Did you know that globally, more than 25% of food produced is wasted? Food waste is also a significant contributor to climate change. It is estimated that food waste generates about 8% to 10% of global greenhouse gas emissions [Source: dcceew]. Reducing food waste is therefore an effective climate action – but knowing how to begin can be difficult.
If we can measure it – we can fix it
With everything, data is king – if we can measure it, we can fix it, or at least try to reduce it. Let’s look at an example within an organisation that provides free breakfast for its employees.
This employer orders 150 croissants a day, but every day, between 40-50 are left – and now they’re to be thrown away. If the employer continues to measure this and slowly reduce the number of croissants they order daily, they will directly be reducing their food waste – and also their costs. Looking at this on a larger scale, you would need to apply the same premise: measure, and reduce/tweak where necessary.
How are countries addressing this?
A great example is “Impact Canada” which is funding a scheme to look for innovative ideas to reduce their food waste. The scheme has 20 million CAD invested, and encourages entrepreneurs, innovators, and inventors to prospect plans that can help Canada as a whole to improve its relationship with food waste.
With over 50% of food wasted a year in Canada, they are committed to making a change and reducing this percentage.
The scheme is split into four different “streams” that individuals can apply to:
Challenge Stream A: Business models that prevent food waste Challenge Stream B: Business models that divert food waste, food by-products and/or surplus food Challenge Stream C: Technologies that Extend the Life of Food Challenge Stream D: Technologies that Transform Food Waste
Another country that is actively tackling food waste is Norway – after the Norwegian government signed an agreement to halve their food waste by 2030. Part of this is educating grocery stores and citizens on how to understand “use by” and “best before” dates.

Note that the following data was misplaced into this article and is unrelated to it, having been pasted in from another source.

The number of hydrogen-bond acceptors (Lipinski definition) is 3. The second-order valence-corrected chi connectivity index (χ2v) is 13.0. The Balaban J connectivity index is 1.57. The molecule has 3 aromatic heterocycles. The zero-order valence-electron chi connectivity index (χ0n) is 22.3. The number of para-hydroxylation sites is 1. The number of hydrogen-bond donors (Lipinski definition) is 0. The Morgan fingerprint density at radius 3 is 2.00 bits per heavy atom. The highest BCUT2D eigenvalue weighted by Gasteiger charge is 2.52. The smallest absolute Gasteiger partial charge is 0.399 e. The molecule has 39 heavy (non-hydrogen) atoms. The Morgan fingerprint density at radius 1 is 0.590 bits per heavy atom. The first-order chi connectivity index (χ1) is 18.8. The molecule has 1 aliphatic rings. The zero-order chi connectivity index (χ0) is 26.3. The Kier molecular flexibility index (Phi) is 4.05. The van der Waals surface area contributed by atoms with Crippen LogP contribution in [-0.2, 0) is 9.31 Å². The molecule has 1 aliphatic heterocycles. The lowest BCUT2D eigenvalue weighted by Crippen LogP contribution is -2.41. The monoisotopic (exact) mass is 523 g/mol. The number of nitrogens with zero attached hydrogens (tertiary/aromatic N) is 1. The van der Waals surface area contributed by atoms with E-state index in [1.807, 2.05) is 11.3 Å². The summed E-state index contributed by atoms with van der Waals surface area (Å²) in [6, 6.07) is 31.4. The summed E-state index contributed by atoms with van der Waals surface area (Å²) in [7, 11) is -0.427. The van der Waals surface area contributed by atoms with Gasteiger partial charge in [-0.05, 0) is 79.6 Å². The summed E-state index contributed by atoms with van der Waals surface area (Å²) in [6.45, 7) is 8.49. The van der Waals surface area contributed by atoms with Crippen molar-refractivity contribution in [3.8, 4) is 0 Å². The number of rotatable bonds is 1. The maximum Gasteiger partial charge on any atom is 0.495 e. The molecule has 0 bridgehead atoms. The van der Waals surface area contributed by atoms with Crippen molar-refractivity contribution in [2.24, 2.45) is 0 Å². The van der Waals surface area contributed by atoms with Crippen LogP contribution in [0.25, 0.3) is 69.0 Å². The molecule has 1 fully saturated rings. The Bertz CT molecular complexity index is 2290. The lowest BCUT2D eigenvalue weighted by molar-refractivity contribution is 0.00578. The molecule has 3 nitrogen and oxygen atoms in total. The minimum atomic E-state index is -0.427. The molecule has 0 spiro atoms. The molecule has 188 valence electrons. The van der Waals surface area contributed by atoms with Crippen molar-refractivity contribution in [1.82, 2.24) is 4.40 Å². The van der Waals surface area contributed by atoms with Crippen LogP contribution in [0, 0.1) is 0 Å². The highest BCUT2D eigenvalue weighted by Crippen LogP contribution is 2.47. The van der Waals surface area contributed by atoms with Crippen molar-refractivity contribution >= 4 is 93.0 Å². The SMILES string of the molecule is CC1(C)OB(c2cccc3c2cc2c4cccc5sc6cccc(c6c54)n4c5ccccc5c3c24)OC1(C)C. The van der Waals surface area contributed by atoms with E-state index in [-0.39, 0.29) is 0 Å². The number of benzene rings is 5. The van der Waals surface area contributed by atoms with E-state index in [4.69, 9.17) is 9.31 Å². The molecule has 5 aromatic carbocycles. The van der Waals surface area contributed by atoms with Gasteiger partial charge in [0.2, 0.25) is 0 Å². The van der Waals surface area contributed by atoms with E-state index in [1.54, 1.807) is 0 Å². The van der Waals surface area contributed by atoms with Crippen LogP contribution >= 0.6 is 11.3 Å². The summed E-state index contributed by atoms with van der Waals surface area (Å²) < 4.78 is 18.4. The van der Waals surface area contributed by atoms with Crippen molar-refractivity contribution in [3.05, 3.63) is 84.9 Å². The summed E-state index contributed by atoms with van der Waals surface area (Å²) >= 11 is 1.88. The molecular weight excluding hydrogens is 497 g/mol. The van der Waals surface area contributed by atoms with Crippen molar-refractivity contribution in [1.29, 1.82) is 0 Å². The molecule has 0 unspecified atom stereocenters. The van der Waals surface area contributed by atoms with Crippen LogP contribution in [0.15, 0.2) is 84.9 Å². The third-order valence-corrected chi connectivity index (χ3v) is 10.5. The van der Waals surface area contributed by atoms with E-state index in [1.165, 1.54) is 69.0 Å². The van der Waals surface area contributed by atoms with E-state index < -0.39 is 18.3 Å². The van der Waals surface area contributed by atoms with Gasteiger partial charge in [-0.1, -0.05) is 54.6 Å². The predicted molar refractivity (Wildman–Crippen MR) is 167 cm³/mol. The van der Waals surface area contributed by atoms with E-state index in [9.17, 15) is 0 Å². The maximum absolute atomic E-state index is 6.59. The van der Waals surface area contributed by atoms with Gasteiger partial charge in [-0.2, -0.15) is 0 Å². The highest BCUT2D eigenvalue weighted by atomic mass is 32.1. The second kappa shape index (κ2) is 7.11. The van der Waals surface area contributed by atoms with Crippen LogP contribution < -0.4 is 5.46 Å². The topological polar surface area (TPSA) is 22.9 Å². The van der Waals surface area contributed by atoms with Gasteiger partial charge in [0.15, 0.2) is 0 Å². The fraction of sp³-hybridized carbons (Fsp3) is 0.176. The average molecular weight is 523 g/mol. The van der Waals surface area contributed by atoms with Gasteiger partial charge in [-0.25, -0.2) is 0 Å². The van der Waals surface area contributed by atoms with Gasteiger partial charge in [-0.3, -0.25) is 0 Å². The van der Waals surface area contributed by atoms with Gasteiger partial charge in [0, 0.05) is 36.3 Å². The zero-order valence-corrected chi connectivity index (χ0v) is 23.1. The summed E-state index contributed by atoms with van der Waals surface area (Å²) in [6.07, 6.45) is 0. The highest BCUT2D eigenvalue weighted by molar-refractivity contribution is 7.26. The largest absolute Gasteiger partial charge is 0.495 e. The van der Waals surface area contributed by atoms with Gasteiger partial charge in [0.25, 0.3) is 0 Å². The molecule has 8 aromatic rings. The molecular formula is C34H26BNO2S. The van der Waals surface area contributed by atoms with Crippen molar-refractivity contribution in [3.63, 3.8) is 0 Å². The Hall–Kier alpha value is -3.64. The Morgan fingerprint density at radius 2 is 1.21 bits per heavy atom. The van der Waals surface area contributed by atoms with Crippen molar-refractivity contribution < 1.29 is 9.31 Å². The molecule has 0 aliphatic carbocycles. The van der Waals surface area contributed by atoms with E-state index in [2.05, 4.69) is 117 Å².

Instead of food being wasted, many grocery stores in Norway now have donation programmes or discounted food, and encourage consumers to take advantage of such discounts. They even have a grocery store chain that sells food nearing or past its best before dates! [Foodhero]
What technology can be useful?
There can be a number of technologies that can be useful to monitor food waste including:
These can be used to measure the weight of food waste being produced or discarded, allowing businesses and organizations to track their food waste over time and identify areas for improvement.
RFID (Radio-Frequency Identification) tags
These tags can be attached to food items and used to track their movement through the supply chain, allowing businesses and organizations to identify where food waste is occurring and why.
These can be used to scan the barcodes of food items and track their movement through the supply chain, allowing businesses and organizations to identify where food waste is occurring and why.
These can be used to monitor temperature, humidity, and other environmental factors that can affect the shelf life of food, allowing businesses and organizations to identify food waste before it occurs.
These can be used to monitor food waste in real-time, allowing businesses and organizations to identify areas for improvement and take immediate action to reduce food waste.
Waste tracking software
This type of software can be used to track and analyze food waste data, allowing businesses and organizations to identify patterns and trends in their food waste and develop strategies to reduce it.
For more information on Superfy waste management solutions, visit our website.
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